The new Con Dao museum, just before the French Tiger Cages, is a must visit for those who want to learn more about the island’s past (not much is recorded on the usual travel guidebooks, and online information is quite fragmented). Well arranged displays and detailed descriptions in English cover the history of Con Dao from its first discovery to the liberation in 1975, and now, with a main focus on the brutality of what happened in prisons and cages.
Remembrance is quite strong and you will always find Vietnamese people paying tribute to those who died in Con Dao. The revolutionary heroine Vu Thi Sau is still celebrated every night at the local cemetery.
As a note at the museum states: “This is the place for generations of
Vietnamese to follow, to learn, to imitate, to care and to preserve” [sic].
So if you visit Con Dao, don’t forget to look beyond the natural beauty of this island and learn about its past!
Pier 914 in Con Son Town, Con Dao, takes its name from the estimated number of prisoners who died during its construction. Another reminder of the sad history of this island.
This is where my friendship with Jo and Gez started. All thanks to a freshly caught mackerel and a Vietnamese phrasebook.
We somehow managed to have the mackerel delivered to a local restaurant, where it was then cooked in three different ways. The evening also involved riding a motorbike in three, in true Vietnamese style.
“Meet me at the pier after sunset” has become the refrain at the end of our evenings.
At the pier we sit with a couple of drinks and listen to the sound of the waves breaking against the rocks. There is no one else there. Only a fisherman or two when it gets crowded. Darkness surrounds us. It is very quiet.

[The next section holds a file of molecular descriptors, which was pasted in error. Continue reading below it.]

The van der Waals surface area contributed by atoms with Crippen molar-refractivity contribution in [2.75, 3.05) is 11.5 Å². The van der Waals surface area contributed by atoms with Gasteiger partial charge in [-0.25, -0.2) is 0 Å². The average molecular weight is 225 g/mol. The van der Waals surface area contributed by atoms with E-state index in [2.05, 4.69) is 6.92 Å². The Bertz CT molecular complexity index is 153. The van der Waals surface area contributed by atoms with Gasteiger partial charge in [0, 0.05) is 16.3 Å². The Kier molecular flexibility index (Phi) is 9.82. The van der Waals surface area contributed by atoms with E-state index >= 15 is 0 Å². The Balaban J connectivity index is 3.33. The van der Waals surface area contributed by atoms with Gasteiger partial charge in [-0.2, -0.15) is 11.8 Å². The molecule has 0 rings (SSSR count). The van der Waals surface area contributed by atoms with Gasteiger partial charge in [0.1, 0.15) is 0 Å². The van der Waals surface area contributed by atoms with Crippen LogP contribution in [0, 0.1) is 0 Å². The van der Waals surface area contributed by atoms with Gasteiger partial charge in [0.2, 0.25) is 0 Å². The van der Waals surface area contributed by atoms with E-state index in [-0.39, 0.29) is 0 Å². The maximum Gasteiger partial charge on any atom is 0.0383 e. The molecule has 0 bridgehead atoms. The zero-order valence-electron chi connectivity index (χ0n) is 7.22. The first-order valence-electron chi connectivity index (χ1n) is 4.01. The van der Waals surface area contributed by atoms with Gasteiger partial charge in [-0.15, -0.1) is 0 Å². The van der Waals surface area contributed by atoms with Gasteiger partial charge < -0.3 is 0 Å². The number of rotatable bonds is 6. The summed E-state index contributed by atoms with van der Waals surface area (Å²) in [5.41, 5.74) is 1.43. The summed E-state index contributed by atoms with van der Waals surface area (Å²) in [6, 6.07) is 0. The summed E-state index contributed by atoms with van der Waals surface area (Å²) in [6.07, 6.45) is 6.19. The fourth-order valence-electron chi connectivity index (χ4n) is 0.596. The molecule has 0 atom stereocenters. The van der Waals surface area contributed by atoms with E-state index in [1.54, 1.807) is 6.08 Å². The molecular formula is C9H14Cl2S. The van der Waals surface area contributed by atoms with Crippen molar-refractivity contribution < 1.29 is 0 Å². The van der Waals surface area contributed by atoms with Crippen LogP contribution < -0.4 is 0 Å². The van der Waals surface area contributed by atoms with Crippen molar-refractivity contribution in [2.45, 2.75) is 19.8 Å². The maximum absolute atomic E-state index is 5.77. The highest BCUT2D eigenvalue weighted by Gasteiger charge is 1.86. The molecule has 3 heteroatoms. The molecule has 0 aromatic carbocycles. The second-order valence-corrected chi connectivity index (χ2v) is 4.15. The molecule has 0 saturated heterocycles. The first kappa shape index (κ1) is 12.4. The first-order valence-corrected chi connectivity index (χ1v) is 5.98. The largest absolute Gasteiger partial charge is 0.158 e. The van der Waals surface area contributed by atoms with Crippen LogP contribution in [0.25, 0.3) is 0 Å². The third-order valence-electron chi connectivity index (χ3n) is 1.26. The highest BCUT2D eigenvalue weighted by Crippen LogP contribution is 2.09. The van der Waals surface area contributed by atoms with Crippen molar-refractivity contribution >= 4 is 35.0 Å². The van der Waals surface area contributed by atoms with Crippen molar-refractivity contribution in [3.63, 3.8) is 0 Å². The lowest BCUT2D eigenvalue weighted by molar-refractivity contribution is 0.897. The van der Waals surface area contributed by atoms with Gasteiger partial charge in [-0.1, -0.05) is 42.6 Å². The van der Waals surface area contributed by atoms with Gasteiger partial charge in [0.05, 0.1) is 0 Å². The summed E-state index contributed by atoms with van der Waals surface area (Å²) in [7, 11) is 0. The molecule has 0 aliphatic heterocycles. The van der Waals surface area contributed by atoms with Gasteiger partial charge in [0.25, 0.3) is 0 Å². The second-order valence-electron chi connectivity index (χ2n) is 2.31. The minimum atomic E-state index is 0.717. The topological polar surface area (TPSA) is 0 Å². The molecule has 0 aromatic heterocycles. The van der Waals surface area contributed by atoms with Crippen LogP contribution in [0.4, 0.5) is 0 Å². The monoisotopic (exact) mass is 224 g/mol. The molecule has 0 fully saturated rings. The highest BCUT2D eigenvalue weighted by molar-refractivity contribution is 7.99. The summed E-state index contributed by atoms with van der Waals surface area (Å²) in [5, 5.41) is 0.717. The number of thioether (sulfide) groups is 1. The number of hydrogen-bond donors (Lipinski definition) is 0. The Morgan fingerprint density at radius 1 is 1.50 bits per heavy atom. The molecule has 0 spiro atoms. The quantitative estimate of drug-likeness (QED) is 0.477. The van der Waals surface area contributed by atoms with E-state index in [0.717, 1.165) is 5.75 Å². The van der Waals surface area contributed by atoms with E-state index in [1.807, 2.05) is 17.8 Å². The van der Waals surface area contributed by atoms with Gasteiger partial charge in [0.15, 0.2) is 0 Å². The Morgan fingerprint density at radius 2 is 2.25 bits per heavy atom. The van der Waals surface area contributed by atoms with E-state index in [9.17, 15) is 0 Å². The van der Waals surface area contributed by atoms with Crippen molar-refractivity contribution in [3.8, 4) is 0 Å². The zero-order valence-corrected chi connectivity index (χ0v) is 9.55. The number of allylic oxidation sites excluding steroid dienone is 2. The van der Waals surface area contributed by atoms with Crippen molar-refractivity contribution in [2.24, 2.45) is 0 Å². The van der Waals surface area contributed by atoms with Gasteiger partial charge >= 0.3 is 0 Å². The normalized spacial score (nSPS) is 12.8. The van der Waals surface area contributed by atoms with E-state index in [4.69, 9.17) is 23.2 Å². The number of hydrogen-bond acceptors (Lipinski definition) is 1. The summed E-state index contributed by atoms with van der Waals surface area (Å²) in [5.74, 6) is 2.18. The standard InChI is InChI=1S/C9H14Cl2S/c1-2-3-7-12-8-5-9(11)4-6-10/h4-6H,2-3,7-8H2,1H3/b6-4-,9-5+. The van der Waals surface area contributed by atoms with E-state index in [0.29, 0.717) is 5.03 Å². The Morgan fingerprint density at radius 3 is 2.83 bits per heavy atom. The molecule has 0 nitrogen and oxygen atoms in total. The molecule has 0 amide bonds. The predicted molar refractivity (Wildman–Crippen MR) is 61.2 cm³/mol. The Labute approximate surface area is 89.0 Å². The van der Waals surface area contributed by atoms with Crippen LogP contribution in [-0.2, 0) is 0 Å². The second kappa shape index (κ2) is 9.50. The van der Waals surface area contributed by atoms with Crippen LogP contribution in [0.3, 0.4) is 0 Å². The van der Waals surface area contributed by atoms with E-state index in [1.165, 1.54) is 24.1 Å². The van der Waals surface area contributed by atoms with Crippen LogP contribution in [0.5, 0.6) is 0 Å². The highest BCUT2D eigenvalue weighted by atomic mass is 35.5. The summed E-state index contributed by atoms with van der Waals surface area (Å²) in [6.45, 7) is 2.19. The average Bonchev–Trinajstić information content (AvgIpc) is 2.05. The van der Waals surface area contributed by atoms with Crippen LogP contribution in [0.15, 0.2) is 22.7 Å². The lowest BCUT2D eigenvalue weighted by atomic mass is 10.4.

Tonight Jo and Gez did not meet me at the pier. I waited and waited but they never arrived.
Maybe they were tired, maybe they wanted time to themselves.
I will go back to Pier 914 tomorrow after sunset.
Maybe I will see my friends again.
“Cabin crew, prepare for landing”.
What?! We’ve only just taken off! Not long before reaching its cruising altitude, the 68-seater ATR42 starts its descent towards Con Dao airport. As we land, I notice that the runway is by an amazing beach. Not a bad start, I think.
The Con Dao archipelago, still unspoilt and made of sixteen islands, can be reached by a 14-hour boat ride from Vung Tau or a 45-minute flight from Saigon. What would be your travel choice?
Con Son, the main island, is the only inhabited one and used to be a penal colony during the French occupation. Nowadays it is a very quiet place with amazing scenery, lush tropical forests, and beautiful beaches. Tourist facilities are still limited but this adds to the island’s appeal. Very little English is spoken here, making it challenging at times, yet people are very friendly and always willing to help.
I am about to discover more about Con Dao, so stay tuned!